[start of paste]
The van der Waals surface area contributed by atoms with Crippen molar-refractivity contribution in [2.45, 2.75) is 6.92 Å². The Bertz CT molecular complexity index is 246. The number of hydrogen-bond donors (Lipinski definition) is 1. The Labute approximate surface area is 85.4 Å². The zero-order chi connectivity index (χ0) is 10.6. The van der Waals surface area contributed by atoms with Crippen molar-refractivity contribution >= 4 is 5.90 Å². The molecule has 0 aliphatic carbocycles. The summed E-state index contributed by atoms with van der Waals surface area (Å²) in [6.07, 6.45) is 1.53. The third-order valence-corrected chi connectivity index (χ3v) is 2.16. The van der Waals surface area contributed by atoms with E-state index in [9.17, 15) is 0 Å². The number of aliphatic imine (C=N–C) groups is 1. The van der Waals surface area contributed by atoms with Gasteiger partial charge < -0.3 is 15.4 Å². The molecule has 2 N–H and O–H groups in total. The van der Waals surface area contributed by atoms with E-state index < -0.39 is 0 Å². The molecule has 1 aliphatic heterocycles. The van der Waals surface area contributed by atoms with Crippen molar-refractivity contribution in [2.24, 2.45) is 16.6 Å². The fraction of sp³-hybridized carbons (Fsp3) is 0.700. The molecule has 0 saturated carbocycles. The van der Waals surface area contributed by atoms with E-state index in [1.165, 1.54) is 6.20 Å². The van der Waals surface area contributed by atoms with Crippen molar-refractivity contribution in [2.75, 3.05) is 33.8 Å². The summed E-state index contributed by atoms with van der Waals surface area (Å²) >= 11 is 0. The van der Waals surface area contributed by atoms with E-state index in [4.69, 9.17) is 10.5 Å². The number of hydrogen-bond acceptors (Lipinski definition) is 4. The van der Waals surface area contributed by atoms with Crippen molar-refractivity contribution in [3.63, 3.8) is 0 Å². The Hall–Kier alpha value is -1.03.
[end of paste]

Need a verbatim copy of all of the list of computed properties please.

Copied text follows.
The van der Waals surface area contributed by atoms with Crippen molar-refractivity contribution in [2.45, 2.75) is 6.92 Å². The Bertz CT molecular complexity index is 246. The number of hydrogen-bond donors (Lipinski definition) is 1. The Labute approximate surface area is 85.4 Å². The zero-order chi connectivity index (χ0) is 10.6. The van der Waals surface area contributed by atoms with Crippen molar-refractivity contribution >= 4 is 5.90 Å². The molecule has 0 aliphatic carbocycles. The summed E-state index contributed by atoms with van der Waals surface area (Å²) in [6.07, 6.45) is 1.53. The third-order valence-corrected chi connectivity index (χ3v) is 2.16. The van der Waals surface area contributed by atoms with E-state index in [9.17, 15) is 0 Å². The number of aliphatic imine (C=N–C) groups is 1. The van der Waals surface area contributed by atoms with Gasteiger partial charge < -0.3 is 15.4 Å². The molecule has 2 N–H and O–H groups in total. The van der Waals surface area contributed by atoms with E-state index < -0.39 is 0 Å². The molecule has 1 aliphatic heterocycles. The van der Waals surface area contributed by atoms with Crippen molar-refractivity contribution in [2.24, 2.45) is 16.6 Å². The fraction of sp³-hybridized carbons (Fsp3) is 0.700. The molecule has 0 saturated carbocycles. The van der Waals surface area contributed by atoms with E-state index in [1.165, 1.54) is 6.20 Å². The van der Waals surface area contributed by atoms with Crippen molar-refractivity contribution in [2.75, 3.05) is 33.8 Å². The summed E-state index contributed by atoms with van der Waals surface area (Å²) >= 11 is 0. The van der Waals surface area contributed by atoms with E-state index in [4.69, 9.17) is 10.5 Å². The number of hydrogen-bond acceptors (Lipinski definition) is 4. The van der Waals surface area contributed by atoms with Crippen molar-refractivity contribution in [3.63, 3.8) is 0 Å². The Hall–Kier alpha value is -1.03.